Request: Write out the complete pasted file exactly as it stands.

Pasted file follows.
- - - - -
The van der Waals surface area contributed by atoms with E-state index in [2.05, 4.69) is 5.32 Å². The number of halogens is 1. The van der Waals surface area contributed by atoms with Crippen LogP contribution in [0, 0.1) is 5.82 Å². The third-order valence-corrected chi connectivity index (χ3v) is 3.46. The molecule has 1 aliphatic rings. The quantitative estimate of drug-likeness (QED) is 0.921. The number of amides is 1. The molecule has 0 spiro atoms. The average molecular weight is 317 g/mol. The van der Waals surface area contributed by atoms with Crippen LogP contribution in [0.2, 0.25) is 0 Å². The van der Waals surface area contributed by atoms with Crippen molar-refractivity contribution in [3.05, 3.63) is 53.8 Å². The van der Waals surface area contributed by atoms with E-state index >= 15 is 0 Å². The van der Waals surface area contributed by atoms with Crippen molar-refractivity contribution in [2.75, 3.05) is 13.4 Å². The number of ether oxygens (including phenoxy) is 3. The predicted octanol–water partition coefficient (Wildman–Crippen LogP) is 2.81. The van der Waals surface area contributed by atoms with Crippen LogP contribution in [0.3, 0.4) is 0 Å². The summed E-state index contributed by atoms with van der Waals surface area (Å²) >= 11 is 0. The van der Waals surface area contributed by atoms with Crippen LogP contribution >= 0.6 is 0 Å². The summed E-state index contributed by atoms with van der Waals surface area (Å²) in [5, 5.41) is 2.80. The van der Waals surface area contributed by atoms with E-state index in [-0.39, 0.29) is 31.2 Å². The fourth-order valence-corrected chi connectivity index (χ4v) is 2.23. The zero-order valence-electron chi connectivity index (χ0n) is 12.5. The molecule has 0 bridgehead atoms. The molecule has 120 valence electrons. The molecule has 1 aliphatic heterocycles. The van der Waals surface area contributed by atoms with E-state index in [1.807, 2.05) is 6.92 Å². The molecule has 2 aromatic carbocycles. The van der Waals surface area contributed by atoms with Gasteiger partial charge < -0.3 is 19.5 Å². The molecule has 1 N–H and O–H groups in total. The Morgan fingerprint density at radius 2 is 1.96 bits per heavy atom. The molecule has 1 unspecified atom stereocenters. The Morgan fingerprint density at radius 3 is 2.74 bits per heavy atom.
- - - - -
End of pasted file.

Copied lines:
The van der Waals surface area contributed by atoms with E-state index in [2.05, 4.69) is 5.32 Å². The number of halogens is 1. The van der Waals surface area contributed by atoms with Crippen LogP contribution in [0, 0.1) is 5.82 Å². The third-order valence-corrected chi connectivity index (χ3v) is 3.46. The molecule has 1 aliphatic rings. The quantitative estimate of drug-likeness (QED) is 0.921. The number of amides is 1. The molecule has 0 spiro atoms. The average molecular weight is 317 g/mol. The van der Waals surface area contributed by atoms with Crippen LogP contribution in [0.2, 0.25) is 0 Å². The van der Waals surface area contributed by atoms with Crippen molar-refractivity contribution in [3.05, 3.63) is 53.8 Å². The van der Waals surface area contributed by atoms with E-state index >= 15 is 0 Å². The van der Waals surface area contributed by atoms with Crippen molar-refractivity contribution in [2.75, 3.05) is 13.4 Å². The number of ether oxygens (including phenoxy) is 3. The predicted octanol–water partition coefficient (Wildman–Crippen LogP) is 2.81. The van der Waals surface area contributed by atoms with Crippen LogP contribution in [0.3, 0.4) is 0 Å². The summed E-state index contributed by atoms with van der Waals surface area (Å²) >= 11 is 0. The van der Waals surface area contributed by atoms with Crippen LogP contribution >= 0.6 is 0 Å². The summed E-state index contributed by atoms with van der Waals surface area (Å²) in [5, 5.41) is 2.80. The van der Waals surface area contributed by atoms with E-state index in [-0.39, 0.29) is 31.2 Å². The fourth-order valence-corrected chi connectivity index (χ4v) is 2.23. The zero-order valence-electron chi connectivity index (χ0n) is 12.5. The molecule has 0 bridgehead atoms. The molecule has 120 valence electrons. The molecule has 1 aliphatic heterocycles. The van der Waals surface area contributed by atoms with E-state index in [1.807, 2.05) is 6.92 Å². The molecule has 2 aromatic carbocycles. The van der Waals surface area contributed by atoms with Gasteiger partial charge < -0.3 is 19.5 Å². The molecule has 1 N–H and O–H groups in total. The Morgan fingerprint density at radius 2 is 1.96 bits per heavy atom. The molecule has 1 unspecified atom stereocenters. The Morgan fingerprint density at radius 3 is 2.74 bits per heavy atom.